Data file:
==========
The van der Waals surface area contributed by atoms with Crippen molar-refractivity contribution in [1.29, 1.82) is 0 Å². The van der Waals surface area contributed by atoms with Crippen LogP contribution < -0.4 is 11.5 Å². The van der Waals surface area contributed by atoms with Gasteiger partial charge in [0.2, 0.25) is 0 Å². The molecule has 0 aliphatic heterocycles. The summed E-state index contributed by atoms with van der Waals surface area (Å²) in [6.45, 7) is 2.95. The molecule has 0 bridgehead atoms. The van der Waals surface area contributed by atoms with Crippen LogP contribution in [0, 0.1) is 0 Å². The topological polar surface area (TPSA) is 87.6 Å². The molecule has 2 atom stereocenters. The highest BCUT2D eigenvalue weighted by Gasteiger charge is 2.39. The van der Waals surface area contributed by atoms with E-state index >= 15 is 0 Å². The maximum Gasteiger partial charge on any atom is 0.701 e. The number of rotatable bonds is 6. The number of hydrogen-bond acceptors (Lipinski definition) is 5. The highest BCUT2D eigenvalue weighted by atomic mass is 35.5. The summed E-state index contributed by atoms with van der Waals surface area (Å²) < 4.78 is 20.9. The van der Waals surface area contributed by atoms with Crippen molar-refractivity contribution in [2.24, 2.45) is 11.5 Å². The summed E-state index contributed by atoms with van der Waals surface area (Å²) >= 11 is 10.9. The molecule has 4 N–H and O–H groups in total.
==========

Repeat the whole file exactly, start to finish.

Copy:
The van der Waals surface area contributed by atoms with Crippen molar-refractivity contribution in [1.29, 1.82) is 0 Å². The van der Waals surface area contributed by atoms with Crippen LogP contribution < -0.4 is 11.5 Å². The van der Waals surface area contributed by atoms with Gasteiger partial charge in [0.2, 0.25) is 0 Å². The molecule has 0 aliphatic heterocycles. The summed E-state index contributed by atoms with van der Waals surface area (Å²) in [6.45, 7) is 2.95. The molecule has 0 bridgehead atoms. The van der Waals surface area contributed by atoms with Crippen LogP contribution in [0, 0.1) is 0 Å². The topological polar surface area (TPSA) is 87.6 Å². The molecule has 2 atom stereocenters. The highest BCUT2D eigenvalue weighted by Gasteiger charge is 2.39. The van der Waals surface area contributed by atoms with E-state index >= 15 is 0 Å². The maximum Gasteiger partial charge on any atom is 0.701 e. The number of rotatable bonds is 6. The number of hydrogen-bond acceptors (Lipinski definition) is 5. The highest BCUT2D eigenvalue weighted by atomic mass is 35.5. The summed E-state index contributed by atoms with van der Waals surface area (Å²) < 4.78 is 20.9. The van der Waals surface area contributed by atoms with Crippen molar-refractivity contribution in [2.24, 2.45) is 11.5 Å². The summed E-state index contributed by atoms with van der Waals surface area (Å²) >= 11 is 10.9. The molecule has 4 N–H and O–H groups in total.